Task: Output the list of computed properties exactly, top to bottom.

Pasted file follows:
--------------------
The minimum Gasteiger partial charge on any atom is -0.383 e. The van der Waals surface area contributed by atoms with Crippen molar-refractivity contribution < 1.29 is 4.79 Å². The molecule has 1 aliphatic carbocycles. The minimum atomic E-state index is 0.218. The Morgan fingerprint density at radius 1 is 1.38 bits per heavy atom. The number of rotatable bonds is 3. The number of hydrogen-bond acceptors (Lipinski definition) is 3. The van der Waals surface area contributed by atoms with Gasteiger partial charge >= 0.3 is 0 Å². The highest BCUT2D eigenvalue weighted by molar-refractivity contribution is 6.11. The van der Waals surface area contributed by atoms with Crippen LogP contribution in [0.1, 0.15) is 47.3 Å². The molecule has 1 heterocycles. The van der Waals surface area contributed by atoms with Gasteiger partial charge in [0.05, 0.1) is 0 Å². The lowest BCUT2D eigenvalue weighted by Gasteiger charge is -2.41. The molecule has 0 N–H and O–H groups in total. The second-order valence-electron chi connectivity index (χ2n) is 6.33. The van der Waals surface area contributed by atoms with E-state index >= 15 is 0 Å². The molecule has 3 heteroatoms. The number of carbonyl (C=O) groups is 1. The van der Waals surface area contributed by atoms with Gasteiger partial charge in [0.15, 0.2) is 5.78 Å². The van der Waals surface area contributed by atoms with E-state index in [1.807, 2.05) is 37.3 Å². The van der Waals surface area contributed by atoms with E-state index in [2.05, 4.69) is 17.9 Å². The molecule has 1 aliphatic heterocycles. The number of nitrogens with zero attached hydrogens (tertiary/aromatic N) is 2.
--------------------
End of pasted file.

The minimum Gasteiger partial charge on any atom is -0.383 e. The van der Waals surface area contributed by atoms with Crippen molar-refractivity contribution < 1.29 is 4.79 Å². The molecule has 1 aliphatic carbocycles. The minimum atomic E-state index is 0.218. The Morgan fingerprint density at radius 1 is 1.38 bits per heavy atom. The number of rotatable bonds is 3. The number of hydrogen-bond acceptors (Lipinski definition) is 3. The van der Waals surface area contributed by atoms with Gasteiger partial charge >= 0.3 is 0 Å². The highest BCUT2D eigenvalue weighted by molar-refractivity contribution is 6.11. The van der Waals surface area contributed by atoms with Crippen LogP contribution in [0.1, 0.15) is 47.3 Å². The molecule has 1 heterocycles. The van der Waals surface area contributed by atoms with Gasteiger partial charge in [0.05, 0.1) is 0 Å². The lowest BCUT2D eigenvalue weighted by Gasteiger charge is -2.41. The molecule has 0 N–H and O–H groups in total. The second-order valence-electron chi connectivity index (χ2n) is 6.33. The van der Waals surface area contributed by atoms with E-state index >= 15 is 0 Å². The molecule has 3 heteroatoms. The number of carbonyl (C=O) groups is 1. The van der Waals surface area contributed by atoms with Gasteiger partial charge in [0.15, 0.2) is 5.78 Å². The van der Waals surface area contributed by atoms with E-state index in [1.807, 2.05) is 37.3 Å². The van der Waals surface area contributed by atoms with E-state index in [2.05, 4.69) is 17.9 Å². The molecule has 1 aliphatic heterocycles. The number of nitrogens with zero attached hydrogens (tertiary/aromatic N) is 2.